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With the Apple iPhone 5 on deck, we look back at how the iconic smartphone line has evolved
What a short, strange trip it's been
The first iPhone was released in 2007, and -- like every subsequent device in the series -- was hailed as revolutionary. That AT&T EDGE network-only 2007 iPhone, however, bore little resemblance to the iPhone 4S (and upcoming iPhone 5) beyond the physical. We take a look at just how far the device has come in five years.
In the beginning ...
It should go without saying that the original iPhone wasn't nearly as well-equipped in the hardware department as its successors and rivals. With a 32-bit underclocked processor chugging along at all of 412MHz and just 128MB of RAM, the iPhone had a lot of horsepower for its time -- but very little for the present day.
Although the original iPhone boasted 802.11b/g Wi-Fi connectivity, it was limited to the most basic of cellular data services -- for Internet access, it was AT&T's 75Kbps to 135Kbps EDGE network or bust.
No carrier choices
Rightly or wrongly, AT&T exclusivity was seen for a long time as a chief downfall of the earliest model iPhones. The iPhone wasn't available on any other carrier until January 2011, when Verizon announced that it would sell the iPhone 4. Sprint got access to both the iPhone 4 and 4S in October.
These days, Apple is justly proud of its App Store, which offers about 650,000 third-party applications that greatly expand the iPhone's functionality. It's interesting to note, however, that the original iPhone had exactly zero third-party apps available at launch -- users could only use the basic apps that came with the phone. Version 2.0 of what was then called iPhone OS introduced new application functionality a year after release.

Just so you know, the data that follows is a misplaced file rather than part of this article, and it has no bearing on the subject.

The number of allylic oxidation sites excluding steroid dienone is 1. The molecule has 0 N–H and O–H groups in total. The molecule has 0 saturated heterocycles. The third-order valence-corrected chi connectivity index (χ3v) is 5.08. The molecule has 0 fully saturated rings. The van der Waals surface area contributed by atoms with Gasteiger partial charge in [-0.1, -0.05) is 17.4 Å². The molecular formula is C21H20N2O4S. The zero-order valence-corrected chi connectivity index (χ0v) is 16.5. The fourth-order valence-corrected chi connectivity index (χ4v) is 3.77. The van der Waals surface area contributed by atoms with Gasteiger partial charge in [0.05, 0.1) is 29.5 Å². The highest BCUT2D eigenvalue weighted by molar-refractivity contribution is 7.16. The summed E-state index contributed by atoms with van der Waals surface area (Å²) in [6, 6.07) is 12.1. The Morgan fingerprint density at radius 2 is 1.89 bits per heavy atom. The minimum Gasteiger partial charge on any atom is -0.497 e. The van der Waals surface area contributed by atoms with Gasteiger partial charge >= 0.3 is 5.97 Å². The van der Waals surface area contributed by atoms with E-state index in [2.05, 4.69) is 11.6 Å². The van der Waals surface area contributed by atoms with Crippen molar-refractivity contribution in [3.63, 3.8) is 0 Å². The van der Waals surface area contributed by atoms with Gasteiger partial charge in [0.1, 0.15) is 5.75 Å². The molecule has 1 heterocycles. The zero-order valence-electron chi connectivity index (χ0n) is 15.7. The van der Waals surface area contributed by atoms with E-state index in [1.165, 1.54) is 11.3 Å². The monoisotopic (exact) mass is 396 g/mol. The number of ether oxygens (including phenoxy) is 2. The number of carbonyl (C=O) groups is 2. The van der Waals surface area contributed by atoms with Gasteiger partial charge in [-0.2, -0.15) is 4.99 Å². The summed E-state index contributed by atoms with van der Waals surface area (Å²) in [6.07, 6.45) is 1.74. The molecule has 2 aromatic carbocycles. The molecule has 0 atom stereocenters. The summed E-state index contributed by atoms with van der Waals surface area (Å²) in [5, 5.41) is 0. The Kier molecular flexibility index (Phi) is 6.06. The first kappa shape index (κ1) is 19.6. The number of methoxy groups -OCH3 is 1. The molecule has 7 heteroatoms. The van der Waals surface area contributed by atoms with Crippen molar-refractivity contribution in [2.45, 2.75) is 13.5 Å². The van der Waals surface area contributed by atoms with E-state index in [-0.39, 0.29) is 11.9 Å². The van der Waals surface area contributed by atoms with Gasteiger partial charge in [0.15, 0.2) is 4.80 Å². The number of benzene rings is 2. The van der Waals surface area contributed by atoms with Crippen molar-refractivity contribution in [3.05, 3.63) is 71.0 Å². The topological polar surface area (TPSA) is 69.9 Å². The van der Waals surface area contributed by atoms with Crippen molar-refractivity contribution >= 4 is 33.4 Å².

While the original iPhone looks badly dated by today's standards, Apple sold 6.1 million of the devices in its first five quarters on the market. Moreover, the iPhone quickly became a part of popular culture, even making an appearance at the 2008 Oscars, in the hands of "The Daily Show" host Jon Stewart.
The iPhone 3G (the all-plastic model on the right), launched in July 2008, added little besides 3G connectivity and GPS to the base design, but Apple broadened the device's international availability and priced it more aggressively, leading to huge sales increases. Nearly 7 million 3Gs were sold during its first three months on the market.
The iPhone 3GS hit the market in June 2009, with the first major upgrade of the iPhone's internals. Doubling memory and upping the processor speed to 600MHz helped improve the device's performance, and for the first time, video recording was made a standard feature.
The iPhone 4 cometh
With a redesigned form factor, further internal improvement and impressive Retina display, the iPhone 4 hit the market with a bang in summer 2010. A controversy over antenna design -- some customers complained that holding the phone in a certain way ruined cellular reception -- did little to stem appetite for the iPhone 4, which sold 3 million units in its opening weekend alone.
Today: The iPhone 4S
Another relatively incremental upgrade, the iPhone 4S was launched the day before the untimely passing of Steve Jobs, in early October 2011. Its most notable feature is Siri -- the voice recognition-based "assistant" which can be used to perform some basic tasks on the phone.
So what's next?
There's no shortage of speculation about what the upcoming iPhone 5's feature set might look like, but one thing seems pretty clear -- it won't look much like that of the original iPhone. With experts predicting another cutting-edge display, top-of-the-line internals and 4G/LTE connectivity, the iPhone 5 looks certain to be Apple's next massive driver of profits.
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